After reporting U.S. consumer confidence at a fifteen-year high in the previous month, the Conference Board released a report on Tuesday showing a drop in consumer confidence in the month of January.
The Conference Board said its consumer confidence index fell to 111.8 in January from a revised 113.3 in December. Economists had expected the index to dip to 112.2.
“The decline in confidence was driven solely by a less optimistic outlook for business conditions, jobs, and especially consumers’ income prospects,” said Lynn Franco, Director of Economic Indicators at The Conference Board.
“Consumers’ assessment of current conditions, on the other hand, improved in January,” she added. “Despite the retreat in confidence, consumers remain confident that the economy will continue to expand in the coming months.”
The drop by the consumer confidence index came as the expectations index tumbled to 99.8 in January from 106.4 in December.
The percentage of consumers expecting business conditions to improve over the next six months decreased to 23.1 percent from 24.7 percent, while those expecting business conditions to worsen increased to 10.7 percent from 8.9 percent.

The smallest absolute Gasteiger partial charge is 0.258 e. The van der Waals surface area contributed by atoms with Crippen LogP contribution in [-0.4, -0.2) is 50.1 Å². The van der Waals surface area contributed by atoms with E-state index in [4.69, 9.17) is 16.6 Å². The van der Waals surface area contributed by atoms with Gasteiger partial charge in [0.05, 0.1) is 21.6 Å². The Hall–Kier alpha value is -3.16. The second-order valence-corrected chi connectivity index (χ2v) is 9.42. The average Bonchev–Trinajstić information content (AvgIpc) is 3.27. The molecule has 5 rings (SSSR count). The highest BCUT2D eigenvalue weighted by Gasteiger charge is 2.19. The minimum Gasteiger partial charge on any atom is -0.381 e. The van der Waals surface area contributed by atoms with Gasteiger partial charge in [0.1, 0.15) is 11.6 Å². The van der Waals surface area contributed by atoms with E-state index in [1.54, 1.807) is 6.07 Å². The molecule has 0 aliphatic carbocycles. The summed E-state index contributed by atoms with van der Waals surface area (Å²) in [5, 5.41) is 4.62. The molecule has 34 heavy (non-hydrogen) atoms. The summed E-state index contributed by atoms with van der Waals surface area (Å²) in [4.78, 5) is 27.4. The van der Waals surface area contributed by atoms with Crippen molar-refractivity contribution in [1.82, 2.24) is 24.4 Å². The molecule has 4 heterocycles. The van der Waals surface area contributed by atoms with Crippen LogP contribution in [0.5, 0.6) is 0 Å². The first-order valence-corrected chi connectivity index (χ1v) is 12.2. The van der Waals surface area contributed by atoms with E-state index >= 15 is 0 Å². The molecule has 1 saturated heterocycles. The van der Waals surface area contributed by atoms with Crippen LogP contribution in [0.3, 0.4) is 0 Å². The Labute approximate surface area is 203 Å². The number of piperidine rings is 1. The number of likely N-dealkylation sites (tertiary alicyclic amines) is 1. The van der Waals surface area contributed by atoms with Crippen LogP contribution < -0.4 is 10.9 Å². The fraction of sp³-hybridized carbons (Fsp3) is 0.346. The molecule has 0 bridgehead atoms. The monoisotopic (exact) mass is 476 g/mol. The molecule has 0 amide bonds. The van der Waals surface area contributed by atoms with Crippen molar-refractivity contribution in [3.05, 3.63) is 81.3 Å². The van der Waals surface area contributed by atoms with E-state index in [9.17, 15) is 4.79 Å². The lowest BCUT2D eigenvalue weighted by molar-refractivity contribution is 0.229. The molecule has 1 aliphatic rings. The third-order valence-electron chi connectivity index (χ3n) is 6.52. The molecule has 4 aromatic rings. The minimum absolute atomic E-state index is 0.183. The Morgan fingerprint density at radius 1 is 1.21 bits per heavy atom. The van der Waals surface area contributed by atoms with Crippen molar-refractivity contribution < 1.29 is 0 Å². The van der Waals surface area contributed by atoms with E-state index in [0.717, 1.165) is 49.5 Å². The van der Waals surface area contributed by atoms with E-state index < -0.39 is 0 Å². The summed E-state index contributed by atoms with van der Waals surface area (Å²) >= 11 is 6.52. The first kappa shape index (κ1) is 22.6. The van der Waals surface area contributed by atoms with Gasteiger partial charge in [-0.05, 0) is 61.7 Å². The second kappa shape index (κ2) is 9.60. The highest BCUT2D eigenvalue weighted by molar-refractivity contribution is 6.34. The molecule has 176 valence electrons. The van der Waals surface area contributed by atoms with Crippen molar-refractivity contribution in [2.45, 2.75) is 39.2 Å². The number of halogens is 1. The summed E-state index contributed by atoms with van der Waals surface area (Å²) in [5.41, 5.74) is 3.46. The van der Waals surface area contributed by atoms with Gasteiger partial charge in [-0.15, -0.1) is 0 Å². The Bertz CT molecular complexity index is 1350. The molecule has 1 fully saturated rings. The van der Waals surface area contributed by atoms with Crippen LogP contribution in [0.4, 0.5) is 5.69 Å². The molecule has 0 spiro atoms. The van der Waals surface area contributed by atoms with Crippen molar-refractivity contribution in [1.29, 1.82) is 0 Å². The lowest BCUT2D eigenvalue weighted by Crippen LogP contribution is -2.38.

Meanwhile, the Conference Board said the present situation index climbed to 129.7 in January from 123.5 in the previous month.
Consumers saying business conditions are “good” increased inched up to 29.3 percent from 28.6 percent, while those saying business conditions are “bad” decreased from 17.8 percent to 16.1 percent.
The assessment of the labor market was also more positive, as the percentage of consumers saying jobs are “plentiful” rose to 27.4 percent from 26.0 percent and those claiming jobs are “hard to get” fell to 21.5 percent from 22.7 percent.
The material has been provided by InstaForex Company – www.instaforex.com
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